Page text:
• Lack of mutuality.  Courts are more apt to wipe out provisions that shorten the statute of limitations for one party but allow the other party more time to bring their claims. E.g., Pokorny v. Quixtar, Inc. 601 F.3d 987 (9th Cir. 2010).

The biggest mistake counsel can make, however, when fighting a short limitation period in the arbitration agreement is to not provide justification for the provision’s unreasonableness. The plaintiff in Letourneau v. FedEx Ground Package Sys., Inc., No. Civ. 03-530-B, 2004 WL 758231 (D.N.H. Apr. 7, 2004) was stuck with a ninety-day limitations period for failing to articulate why ninety days was unreasonable under the circumstances of his case.

In a dispute over how faithful a court must be to the parties’ arbitration agreement when it is asked to resolve an impasse in arbitrator selection under Section 5 of the FAA, the Fifth Circuit decided the court must give effect to the letter of the agreement, even if that defies its spirit.

In BP Exploration Libya Ltd. v. ExxonMobil Libya Ltd., __ F.3d __, 2012 WL 3065317 (5th Cir. 2012), the parties’ contract provided for three arbitrators to decide any disputes.  Each party would appoint one arbitrator, and those two party-appointed arbitrators would choose the third.  However, a dispute arose between three parties (all of whom were bound by the arbitrator selection process).  The parties could not resolve their dispute over how to select arbitrators.  If they each appointed one arbitrator, there would be no neutral arbitrator.  But the two responding parties would not agree on a “joint” second arbitrator.  Their dispute came before a federal district court in Houston, with two parties claiming there was a “lapse in the naming of an arbitrator” that authorized the court to appoint an arbitrator under Section 5 of the FAA.

The district court fashioned a solution:  each of the three parties should appoint their own arbitrator, and those three appointed arbitrators then would unanimously select two neutral arbitrators.  In other words, there would be five arbitrators hearing the dispute.  While that seems like an appropriate, Solomonic solution, the party who originally initiated the arbitration appealed the court’s decision.  It argued that the district court erred in ordering a five-member panel when the parties’ agreement explicitly provided for three arbitrators.

The Fifth Circuit agreed with the appellant and reversed the district court’s decision.  The appeals court confirmed that this situation was the type of “lapse” that authorizes court intercession under Section 5, but held that “where the parties’ agreement provides for three arbitrators, such as here, the district court is limited under Section 5 to appointment of three arbitrators.”  In support of its decision, the court pointed to the FAA’s deference to the parties’ agreement, the FAA’s model of “circumscribed judicial involvement in the arbitral process,” and the fact that arbitration awards have been vacated when arbitrators were not selected according to the method chosen in the contract.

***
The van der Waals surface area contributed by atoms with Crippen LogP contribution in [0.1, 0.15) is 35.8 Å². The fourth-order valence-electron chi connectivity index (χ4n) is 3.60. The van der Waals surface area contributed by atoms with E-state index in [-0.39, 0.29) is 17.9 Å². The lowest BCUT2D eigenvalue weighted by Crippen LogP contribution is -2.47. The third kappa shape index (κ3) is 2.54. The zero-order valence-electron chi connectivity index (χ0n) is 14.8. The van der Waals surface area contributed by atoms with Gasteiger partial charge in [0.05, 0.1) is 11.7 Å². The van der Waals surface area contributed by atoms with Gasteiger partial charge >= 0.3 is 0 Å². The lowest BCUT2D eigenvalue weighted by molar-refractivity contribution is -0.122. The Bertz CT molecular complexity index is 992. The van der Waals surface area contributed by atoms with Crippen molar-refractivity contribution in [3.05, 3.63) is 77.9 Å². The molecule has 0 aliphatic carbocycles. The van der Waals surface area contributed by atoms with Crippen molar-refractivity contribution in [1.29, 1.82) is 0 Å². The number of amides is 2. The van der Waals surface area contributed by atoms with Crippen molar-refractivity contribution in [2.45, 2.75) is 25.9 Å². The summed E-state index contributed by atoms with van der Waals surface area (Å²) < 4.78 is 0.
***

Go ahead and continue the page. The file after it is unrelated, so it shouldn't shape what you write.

So, how did the Fifth Circuit resolve the problem?  It required the two respondents to jointly appoint a second arbitrator, but if they could not agree, the district court could appoint the second arbitrator.  That second arbitrator would then work with the claimant’s arbitrator to select a neutral third arbitrator to fill out the three-person panel.  And, if the parties don’t like that result, the Fifth Circuit pointed out that “nothing in this opinion prohibits the parties from reaching an agreement between or among themselves upon which they can agree for the appointment of arbitrators to hear this dispute.”

This is not an unusual circumstance.  Multi-party disputes frequently arise under an arbitration agreement whose method of arbitrator selection appears to contemplate only two parties.  Drafters should consider providing for a separate selection process in the case of multi-party disputes.

It must be near the end of the clerk year, because courts are going gangbusters issuing opinions.  Today, a roundup of three arbitration decisions from Southern states.  Notably, Louisiana makes it tough for lawyers to enforce arbitration agreements with their clients.

After prominently noting that the lower court rulings were “eminently reasonable, logical and just,” the West Virginia Supreme Court of Appeals said they were “directly contrary to the” federal interpretation of the FAA, because they denied a motion to compel arbitration on grounds that it would result in inefficient and piecemeal litigation.  Johnson Controls v. Tucker,  __ S.E.2d __, 2012 WL 2226342 (W. Va. June 13, 2012).  In that construction dispute, seven defendants were answering claims that an HVAC system was improperly designed, constructed, and/or maintained.  But only three defendants had an arbitration clause with the plaintiff, and those three moved to compel arbitration.  The plaintiff opposed the motion, arguing that to force it into piecemeal litigation made the arbitration clauses unconscionable.  After finding that federal law precluded that argument, the court also found none of the agreements were unconscionable under the plaintiff’s other arguments.